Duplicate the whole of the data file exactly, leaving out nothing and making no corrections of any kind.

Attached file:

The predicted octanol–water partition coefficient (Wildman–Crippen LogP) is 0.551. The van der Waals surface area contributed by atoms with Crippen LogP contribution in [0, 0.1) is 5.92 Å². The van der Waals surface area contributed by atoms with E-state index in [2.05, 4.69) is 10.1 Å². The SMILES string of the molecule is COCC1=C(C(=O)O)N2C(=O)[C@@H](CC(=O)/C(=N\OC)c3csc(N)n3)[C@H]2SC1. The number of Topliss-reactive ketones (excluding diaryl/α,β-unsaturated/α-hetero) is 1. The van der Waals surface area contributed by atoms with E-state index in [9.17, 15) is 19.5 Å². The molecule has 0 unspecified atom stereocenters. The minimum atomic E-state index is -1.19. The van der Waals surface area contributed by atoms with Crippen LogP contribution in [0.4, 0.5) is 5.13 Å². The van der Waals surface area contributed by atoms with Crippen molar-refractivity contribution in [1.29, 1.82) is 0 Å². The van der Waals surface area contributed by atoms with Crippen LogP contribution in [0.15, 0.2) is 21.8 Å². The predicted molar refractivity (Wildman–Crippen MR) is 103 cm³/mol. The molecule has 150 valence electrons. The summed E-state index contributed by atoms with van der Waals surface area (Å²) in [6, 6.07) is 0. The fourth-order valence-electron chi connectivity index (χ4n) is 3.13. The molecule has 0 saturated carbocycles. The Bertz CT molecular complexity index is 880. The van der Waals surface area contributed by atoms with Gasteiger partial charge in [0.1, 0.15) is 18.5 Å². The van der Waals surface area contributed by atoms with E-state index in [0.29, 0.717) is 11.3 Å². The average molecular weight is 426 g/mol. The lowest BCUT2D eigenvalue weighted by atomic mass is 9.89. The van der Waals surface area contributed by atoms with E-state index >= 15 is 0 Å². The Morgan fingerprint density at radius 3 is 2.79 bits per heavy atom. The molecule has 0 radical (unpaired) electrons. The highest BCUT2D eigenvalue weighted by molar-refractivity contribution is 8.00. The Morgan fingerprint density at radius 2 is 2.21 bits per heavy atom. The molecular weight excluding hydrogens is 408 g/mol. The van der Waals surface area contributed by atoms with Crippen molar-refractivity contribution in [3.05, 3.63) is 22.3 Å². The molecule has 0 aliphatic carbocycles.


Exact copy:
The predicted octanol–water partition coefficient (Wildman–Crippen LogP) is 0.551. The van der Waals surface area contributed by atoms with Crippen LogP contribution in [0, 0.1) is 5.92 Å². The van der Waals surface area contributed by atoms with E-state index in [2.05, 4.69) is 10.1 Å². The SMILES string of the molecule is COCC1=C(C(=O)O)N2C(=O)[C@@H](CC(=O)/C(=N\OC)c3csc(N)n3)[C@H]2SC1. The number of Topliss-reactive ketones (excluding diaryl/α,β-unsaturated/α-hetero) is 1. The van der Waals surface area contributed by atoms with E-state index in [9.17, 15) is 19.5 Å². The molecule has 0 unspecified atom stereocenters. The minimum atomic E-state index is -1.19. The van der Waals surface area contributed by atoms with Crippen LogP contribution in [0.4, 0.5) is 5.13 Å². The van der Waals surface area contributed by atoms with Crippen molar-refractivity contribution in [1.29, 1.82) is 0 Å². The van der Waals surface area contributed by atoms with Crippen LogP contribution in [0.15, 0.2) is 21.8 Å². The predicted molar refractivity (Wildman–Crippen MR) is 103 cm³/mol. The molecule has 150 valence electrons. The summed E-state index contributed by atoms with van der Waals surface area (Å²) in [6, 6.07) is 0. The fourth-order valence-electron chi connectivity index (χ4n) is 3.13. The molecule has 0 saturated carbocycles. The Bertz CT molecular complexity index is 880. The van der Waals surface area contributed by atoms with Gasteiger partial charge in [0.1, 0.15) is 18.5 Å². The van der Waals surface area contributed by atoms with E-state index in [0.29, 0.717) is 11.3 Å². The average molecular weight is 426 g/mol. The lowest BCUT2D eigenvalue weighted by atomic mass is 9.89. The van der Waals surface area contributed by atoms with E-state index >= 15 is 0 Å². The Morgan fingerprint density at radius 3 is 2.79 bits per heavy atom. The molecule has 0 radical (unpaired) electrons. The highest BCUT2D eigenvalue weighted by molar-refractivity contribution is 8.00. The Morgan fingerprint density at radius 2 is 2.21 bits per heavy atom. The molecular weight excluding hydrogens is 408 g/mol. The van der Waals surface area contributed by atoms with Crippen molar-refractivity contribution in [3.05, 3.63) is 22.3 Å². The molecule has 0 aliphatic carbocycles.